AUSTIN — Lauren Hansen concluded this year’s Council of Multiple Listing Services (CMLS) conference by urging her fellow MLS execs to “be the change” they want to see in the real estate industry.
She led by example. Before the day was out, she announced on stage that her MLS, Northern Colorado-based Information and Real Estate Services (IRES) signed a memorandum of understanding (MOU) to merge with its neighbor to the south, Denver area-based REcolorado.
“So, mic drop,” she said, prompting applause from attendees. Hansen is CEO of IRES and president of CMLS.
Later she told Inman, “[The merger] is responding to what brokers want and need — expanded data access and broader marketing footprint.”
The MLSs are Colorado’s largest. REcolorado has about 20,000 agent, broker and appraiser subscribers and IRES has about 6,000. Both operate in the state’s Front Range region. In identical blog posts, the MLSs said they had “successfully negotiated the terms and conditions of a merger” with the help of facilitator Chris Osborn of Foster Pepper PLLC.
“This is a very exciting time for us because at REcolorado we’d like to create a statewide MLS” and this is a big step toward that goal, REcolorado Board Chair James Wanzeck told Inman. (A statewide MLS may turn out to be a hard sell, considering REcolorado’s neighbor to the south declined to join merger talks.)
An MOU (memorandum of understanding), which is a formal, but nonbinding agreement, generally signals that a binding contract is forthcoming. The merger documents still need to be drafted, Osborn told Inman. The MLSs have set an “aggressive” deadline of November 1 for a signed commitment to merge.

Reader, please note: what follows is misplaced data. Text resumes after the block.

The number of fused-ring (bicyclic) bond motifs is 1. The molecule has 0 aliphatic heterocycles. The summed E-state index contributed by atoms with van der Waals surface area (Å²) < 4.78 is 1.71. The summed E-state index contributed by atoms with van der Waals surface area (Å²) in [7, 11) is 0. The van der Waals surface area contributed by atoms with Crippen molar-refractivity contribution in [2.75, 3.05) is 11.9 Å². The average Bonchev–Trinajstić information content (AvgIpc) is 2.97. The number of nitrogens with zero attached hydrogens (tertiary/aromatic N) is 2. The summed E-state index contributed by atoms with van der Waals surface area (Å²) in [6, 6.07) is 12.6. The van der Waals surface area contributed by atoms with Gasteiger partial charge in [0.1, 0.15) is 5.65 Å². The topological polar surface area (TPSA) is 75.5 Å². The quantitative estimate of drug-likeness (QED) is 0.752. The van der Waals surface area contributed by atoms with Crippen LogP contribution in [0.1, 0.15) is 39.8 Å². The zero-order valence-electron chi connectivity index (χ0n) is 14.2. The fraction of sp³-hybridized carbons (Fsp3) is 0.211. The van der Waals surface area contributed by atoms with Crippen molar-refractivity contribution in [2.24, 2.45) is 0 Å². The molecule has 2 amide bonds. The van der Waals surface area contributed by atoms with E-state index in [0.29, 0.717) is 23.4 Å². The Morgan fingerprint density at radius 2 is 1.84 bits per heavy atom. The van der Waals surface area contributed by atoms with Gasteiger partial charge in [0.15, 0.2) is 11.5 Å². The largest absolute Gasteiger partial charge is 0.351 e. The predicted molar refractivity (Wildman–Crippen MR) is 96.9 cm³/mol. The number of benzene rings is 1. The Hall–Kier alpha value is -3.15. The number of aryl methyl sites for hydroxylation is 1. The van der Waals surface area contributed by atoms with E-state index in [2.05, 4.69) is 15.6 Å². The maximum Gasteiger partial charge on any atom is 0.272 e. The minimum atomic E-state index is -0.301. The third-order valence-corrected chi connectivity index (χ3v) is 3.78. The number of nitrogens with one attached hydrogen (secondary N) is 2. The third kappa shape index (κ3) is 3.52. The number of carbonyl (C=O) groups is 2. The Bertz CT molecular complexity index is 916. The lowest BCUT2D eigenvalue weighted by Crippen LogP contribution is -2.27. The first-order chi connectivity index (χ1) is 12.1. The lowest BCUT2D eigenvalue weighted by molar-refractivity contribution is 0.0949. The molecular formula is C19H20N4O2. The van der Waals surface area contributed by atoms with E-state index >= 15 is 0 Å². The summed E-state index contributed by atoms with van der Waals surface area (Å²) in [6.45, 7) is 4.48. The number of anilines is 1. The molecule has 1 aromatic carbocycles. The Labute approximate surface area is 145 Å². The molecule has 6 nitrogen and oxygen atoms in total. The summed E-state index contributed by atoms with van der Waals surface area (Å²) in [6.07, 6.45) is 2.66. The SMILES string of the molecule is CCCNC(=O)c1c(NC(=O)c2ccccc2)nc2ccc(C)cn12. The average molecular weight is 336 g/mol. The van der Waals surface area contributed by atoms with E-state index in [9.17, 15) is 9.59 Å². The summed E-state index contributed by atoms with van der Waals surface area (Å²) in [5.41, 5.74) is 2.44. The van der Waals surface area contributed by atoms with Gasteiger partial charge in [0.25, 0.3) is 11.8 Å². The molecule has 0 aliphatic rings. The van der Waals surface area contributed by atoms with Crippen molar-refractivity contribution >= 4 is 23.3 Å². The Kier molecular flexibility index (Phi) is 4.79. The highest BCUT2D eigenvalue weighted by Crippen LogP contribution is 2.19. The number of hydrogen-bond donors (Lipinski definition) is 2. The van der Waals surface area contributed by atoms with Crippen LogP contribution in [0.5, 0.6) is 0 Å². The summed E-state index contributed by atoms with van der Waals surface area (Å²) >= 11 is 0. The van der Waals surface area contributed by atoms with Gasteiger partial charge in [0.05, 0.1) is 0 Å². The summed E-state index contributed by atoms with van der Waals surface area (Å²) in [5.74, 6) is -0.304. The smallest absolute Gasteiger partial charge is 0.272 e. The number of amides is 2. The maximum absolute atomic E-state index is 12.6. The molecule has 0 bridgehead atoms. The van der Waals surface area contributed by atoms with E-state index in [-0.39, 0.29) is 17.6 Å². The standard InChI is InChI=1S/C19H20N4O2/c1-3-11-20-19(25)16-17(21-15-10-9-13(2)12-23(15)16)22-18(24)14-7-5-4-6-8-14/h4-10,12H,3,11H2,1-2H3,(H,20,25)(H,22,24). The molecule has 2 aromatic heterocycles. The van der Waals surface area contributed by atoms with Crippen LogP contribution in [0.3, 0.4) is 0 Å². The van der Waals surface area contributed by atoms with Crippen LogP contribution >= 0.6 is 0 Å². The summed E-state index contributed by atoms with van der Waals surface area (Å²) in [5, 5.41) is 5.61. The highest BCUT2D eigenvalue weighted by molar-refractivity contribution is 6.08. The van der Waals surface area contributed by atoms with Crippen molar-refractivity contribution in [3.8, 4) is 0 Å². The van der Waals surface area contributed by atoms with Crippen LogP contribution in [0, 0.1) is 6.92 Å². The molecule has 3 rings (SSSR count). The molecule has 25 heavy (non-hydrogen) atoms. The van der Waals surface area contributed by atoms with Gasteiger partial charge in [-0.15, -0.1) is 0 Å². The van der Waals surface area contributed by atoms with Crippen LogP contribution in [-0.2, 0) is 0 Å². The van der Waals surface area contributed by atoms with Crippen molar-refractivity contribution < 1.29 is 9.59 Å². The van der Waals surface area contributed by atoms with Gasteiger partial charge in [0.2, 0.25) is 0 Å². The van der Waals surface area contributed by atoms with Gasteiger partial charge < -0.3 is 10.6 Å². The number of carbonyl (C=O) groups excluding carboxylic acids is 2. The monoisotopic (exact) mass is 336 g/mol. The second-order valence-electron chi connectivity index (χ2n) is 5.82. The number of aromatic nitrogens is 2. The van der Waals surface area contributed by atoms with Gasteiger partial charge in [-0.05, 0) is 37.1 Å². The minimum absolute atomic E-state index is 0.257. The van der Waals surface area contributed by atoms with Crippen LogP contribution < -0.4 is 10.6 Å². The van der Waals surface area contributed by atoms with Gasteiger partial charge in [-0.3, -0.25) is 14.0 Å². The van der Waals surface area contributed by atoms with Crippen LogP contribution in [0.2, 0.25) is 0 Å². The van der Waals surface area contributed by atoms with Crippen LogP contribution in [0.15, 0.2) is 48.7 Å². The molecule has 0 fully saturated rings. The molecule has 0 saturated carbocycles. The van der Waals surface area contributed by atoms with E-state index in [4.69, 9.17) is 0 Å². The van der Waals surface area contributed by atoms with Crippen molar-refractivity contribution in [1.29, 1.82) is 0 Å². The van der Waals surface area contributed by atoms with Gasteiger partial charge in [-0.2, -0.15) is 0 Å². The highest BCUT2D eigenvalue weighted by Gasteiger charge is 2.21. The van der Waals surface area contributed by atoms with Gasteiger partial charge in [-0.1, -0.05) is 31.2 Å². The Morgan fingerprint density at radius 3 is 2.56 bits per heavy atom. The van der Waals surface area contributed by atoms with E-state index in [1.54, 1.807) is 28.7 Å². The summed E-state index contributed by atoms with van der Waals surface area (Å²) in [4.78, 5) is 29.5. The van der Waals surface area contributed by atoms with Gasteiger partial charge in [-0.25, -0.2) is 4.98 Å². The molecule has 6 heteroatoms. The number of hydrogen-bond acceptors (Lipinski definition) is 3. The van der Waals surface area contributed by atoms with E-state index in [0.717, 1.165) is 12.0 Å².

The road to consolidation in MLS land is often slow, bumpy and infused with politics. This announcement marks the next step forward for what has been a thorny journey toward merging that began at the start of 2017. After IRES rejected REcolorado’s surprise multimillion-dollar buyout offer in January, REcolorado cut off a data share between the two MLSs.
The unrest prompted 20-plus large brokerages in the state to put pressure on a deal, while a third-party — T3 MLS — was called in to mediate. The MLSs signed a letter of intent to merge in June, which appeared to signal a thawing in months-long tension.
What’s to come? The MLSs’ MOU includes an outline for next steps, including the formation of a new company, and a “sketchbook” for how ownership and governance will work, Hansen said. “It’s not an acquisition,” she added, and more specifics still need to be hammered out.
“We have an amazing opportunity. We intend to discover and recognize the best of both companies (IRES and RECO) and create something better. This applies to our cultures, systems, services and more. Not to mention, that ‘something better’ will make whatever transition lies ahead easier,” Hansen said.
Each MLS’s association shareholders will also have to get “on board,” Wanzeck said. He declined to offer further specifics.
Throughout the event, speakers emphasized that “the MLS moment” to proactively tackle longstanding issues in the industry had arrived — a message attendees seemed to enthusiastically embrace.
One solution often mentioned was MLS consolidation, with several industry leaders predicting that there would be far fewer MLSs in coming years.
There are some 700 MLSs in the U.S. Consolidation proponents say more mergers could mean several benefits for agents and brokers on the ground, including better services, reduced fees and increased efficiencies.
Staying “sharply focused on the best interests of members” has led the merger talks thus far, according to REcolorado spokeswoman Deborah Shipley.
“It’s been great to work with IRES leaders. Communications have been open, productive, honest. We couldn’t be more pleased,” she said.